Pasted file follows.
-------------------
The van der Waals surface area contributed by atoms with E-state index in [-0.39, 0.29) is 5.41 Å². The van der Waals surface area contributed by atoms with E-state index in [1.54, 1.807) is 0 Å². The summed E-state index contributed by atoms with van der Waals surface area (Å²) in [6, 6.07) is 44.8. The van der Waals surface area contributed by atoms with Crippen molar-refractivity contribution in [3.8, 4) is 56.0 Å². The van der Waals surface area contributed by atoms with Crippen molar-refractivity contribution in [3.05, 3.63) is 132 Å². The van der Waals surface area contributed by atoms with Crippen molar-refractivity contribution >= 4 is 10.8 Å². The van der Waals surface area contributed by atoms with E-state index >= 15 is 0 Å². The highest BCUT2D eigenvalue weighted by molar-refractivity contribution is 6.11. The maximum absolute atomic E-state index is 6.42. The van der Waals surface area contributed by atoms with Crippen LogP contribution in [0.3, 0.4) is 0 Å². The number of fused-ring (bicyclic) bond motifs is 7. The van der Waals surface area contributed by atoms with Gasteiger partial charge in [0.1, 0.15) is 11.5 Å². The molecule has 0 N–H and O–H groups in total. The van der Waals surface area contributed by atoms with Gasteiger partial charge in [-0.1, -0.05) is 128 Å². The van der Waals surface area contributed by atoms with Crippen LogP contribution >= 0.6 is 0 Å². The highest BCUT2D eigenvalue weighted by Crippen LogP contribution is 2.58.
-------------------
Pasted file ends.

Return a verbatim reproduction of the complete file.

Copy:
The van der Waals surface area contributed by atoms with E-state index in [-0.39, 0.29) is 5.41 Å². The van der Waals surface area contributed by atoms with E-state index in [1.54, 1.807) is 0 Å². The summed E-state index contributed by atoms with van der Waals surface area (Å²) in [6, 6.07) is 44.8. The van der Waals surface area contributed by atoms with Crippen molar-refractivity contribution in [3.8, 4) is 56.0 Å². The van der Waals surface area contributed by atoms with Crippen molar-refractivity contribution in [3.05, 3.63) is 132 Å². The van der Waals surface area contributed by atoms with Crippen molar-refractivity contribution >= 4 is 10.8 Å². The van der Waals surface area contributed by atoms with E-state index >= 15 is 0 Å². The highest BCUT2D eigenvalue weighted by molar-refractivity contribution is 6.11. The maximum absolute atomic E-state index is 6.42. The van der Waals surface area contributed by atoms with Crippen LogP contribution in [0.3, 0.4) is 0 Å². The number of fused-ring (bicyclic) bond motifs is 7. The van der Waals surface area contributed by atoms with Gasteiger partial charge in [0.1, 0.15) is 11.5 Å². The molecule has 0 N–H and O–H groups in total. The van der Waals surface area contributed by atoms with Gasteiger partial charge in [-0.1, -0.05) is 128 Å². The van der Waals surface area contributed by atoms with Crippen LogP contribution >= 0.6 is 0 Å². The highest BCUT2D eigenvalue weighted by Crippen LogP contribution is 2.58.